California reparations task force starts to tackle specifics

If California is to compensate black residents whose families have been harmed by slavery and its enduring economic impact, how should the program be structured?

Should reparations be paid in cash to individuals? Or should they come into black communities in other forms of government support? What legal challenges are there?

These questions and many others were the subject of a two-day hearing by California’s Reparations Task Force, a nationwide first body formed in 2020 to develop proposals for possible reparations for black families – who have been harmed for generations by enslavement, segregation, redlining and others racist government policies and laws.

Many questions about the logistics of a government reparations program remain unanswered.

A spectator stands and speaks into a microphone while others listen.

Christian Flagg, 33, of Los Angeles, shares his thoughts during the California Reparations Task Force meeting Friday at the California Science Center.

(Carolyn Cole/Los Angeles Times)

But Friday and Saturday’s panel discussions at the California Science Center in south Los Angeles highlighted the nine-person panel’s arduous task: to create a program that could profoundly impact the lives and socioeconomic fortunes of hundreds of thousands of people, if not more.

Amos Brown, the panel’s deputy chair and a longtime civil rights activist, said the process boils down to three “A’s” — an admission of past troubles; atonement for them by identifying appropriate reparations; and to act on that information in a consistent manner to ensure that state legislators who would complete a program go through with it and get the job done.

“That means getting all sectors of the African American community and our allies to start respectfully, peacefully and sanely and matter-of-factly asking them to support reparations in this state,” Brown said.

At the end of Saturday’s session, the panel decided on certain factors in the lives of black residents that could warrant monetary compensation.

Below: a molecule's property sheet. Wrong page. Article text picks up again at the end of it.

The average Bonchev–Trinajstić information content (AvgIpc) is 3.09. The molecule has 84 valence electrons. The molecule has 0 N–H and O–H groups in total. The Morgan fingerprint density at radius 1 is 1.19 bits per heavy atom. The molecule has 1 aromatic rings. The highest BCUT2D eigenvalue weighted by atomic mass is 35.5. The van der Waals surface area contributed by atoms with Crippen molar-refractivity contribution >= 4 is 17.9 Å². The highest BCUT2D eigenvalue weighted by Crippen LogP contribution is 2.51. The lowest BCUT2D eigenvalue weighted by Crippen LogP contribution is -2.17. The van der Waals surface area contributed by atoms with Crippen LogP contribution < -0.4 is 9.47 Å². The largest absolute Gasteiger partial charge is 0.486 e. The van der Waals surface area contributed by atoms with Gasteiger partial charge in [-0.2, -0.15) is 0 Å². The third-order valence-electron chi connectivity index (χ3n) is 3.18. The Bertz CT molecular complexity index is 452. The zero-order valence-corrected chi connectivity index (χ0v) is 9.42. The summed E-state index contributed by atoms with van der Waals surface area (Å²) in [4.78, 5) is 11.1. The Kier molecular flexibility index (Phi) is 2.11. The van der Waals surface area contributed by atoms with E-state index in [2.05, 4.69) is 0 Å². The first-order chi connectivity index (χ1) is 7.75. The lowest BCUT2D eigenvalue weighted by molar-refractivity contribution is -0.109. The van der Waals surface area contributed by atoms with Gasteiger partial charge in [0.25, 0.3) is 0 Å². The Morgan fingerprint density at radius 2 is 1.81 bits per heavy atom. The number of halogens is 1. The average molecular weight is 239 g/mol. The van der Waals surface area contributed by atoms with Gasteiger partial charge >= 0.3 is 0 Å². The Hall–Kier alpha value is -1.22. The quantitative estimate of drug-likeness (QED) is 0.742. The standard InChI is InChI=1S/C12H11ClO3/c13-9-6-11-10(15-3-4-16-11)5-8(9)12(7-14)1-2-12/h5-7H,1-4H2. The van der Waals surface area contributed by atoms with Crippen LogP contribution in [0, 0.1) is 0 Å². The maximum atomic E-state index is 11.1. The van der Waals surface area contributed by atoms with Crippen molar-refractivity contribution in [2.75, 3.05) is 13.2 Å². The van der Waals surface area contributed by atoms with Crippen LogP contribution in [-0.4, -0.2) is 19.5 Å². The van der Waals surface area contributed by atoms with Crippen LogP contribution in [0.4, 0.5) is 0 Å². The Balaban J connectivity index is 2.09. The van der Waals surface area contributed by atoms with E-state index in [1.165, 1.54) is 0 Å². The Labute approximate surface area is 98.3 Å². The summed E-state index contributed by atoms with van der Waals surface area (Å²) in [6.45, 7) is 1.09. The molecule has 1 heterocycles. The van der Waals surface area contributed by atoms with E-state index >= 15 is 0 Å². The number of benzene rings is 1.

These factors include the government’s unjust appropriation of property by eminent domain; the devaluation of black businesses; disproportionate incarceration and excessive policing in black communities; and discrimination in housing, healthcare and education.

In each of these areas, the panel noted that it must make additional decisions about the timeframe within which such damages should be considered and who should be compensated — including whether recipients should be limited to California residents.

Members of the public at a meeting, one holding a sign reading, "world leader! Reparations for slavery now!"

Walter Foster, 80, of Los Angeles, raises a sign calling for a focus on monetary compensation as the California Reparations Task Force makes a public statement Friday.

(Carolyn Cole/Los Angeles Times)

The panel also identified factors for which financial compensation may not be calculated but which still need to be addressed, including political disenfranchisement; the pathologization of black families by the authorities; the wresting of control over Black creative, cultural and intellectual life by others in society; and the wealth gap between blacks and others.

The panel said it must also decide how the state should apologize.

The discussions follow a report in June in which the panel defined what it considered harm to African Americans from the days of slavery to the present day and outlined tentative recommendations for providing reparations.

The panel is working on a second report, due in June, which is expected to submit a detailed plan to the state Legislature.

The task force heard from experts on other reparations movements throughout history, including those for Holocaust victims in Germany, apartheid victims in South Africa, and Japanese-American victims in the United States whose families were robbed of their assets and imprisoned in prison camps during World War II became .

The panel also heard from members of the public — including some who criticized the task force’s decision in March to narrow its focus on reparations for descendants of enslaved African Americans and free blacks who lived in the country before the late 19th century.

Eight people sit with microphones and place cards at tables arranged in a U-shape

Jovan Lewis, foreground, and other members of the California Reparations Task Force listen to public comment at Friday’s meeting.

(Carolyn Cole/Los Angeles Times)

These critics argued that all black Californians, including more recent immigrants, were affected by the legacy of slavery and other racist policies and also deserved reparations.

Others defended the borders, saying descendants of the enslaved suffered in special ways that other black Americans, including more recent immigrants and their children, did not.

Several panelists expressed hope that the panel could hear more from the public at future meetings – including personal stories from individuals and families.

The next meetings of the panel are scheduled for December 14th and 15th. California reparations task force starts to tackle specifics

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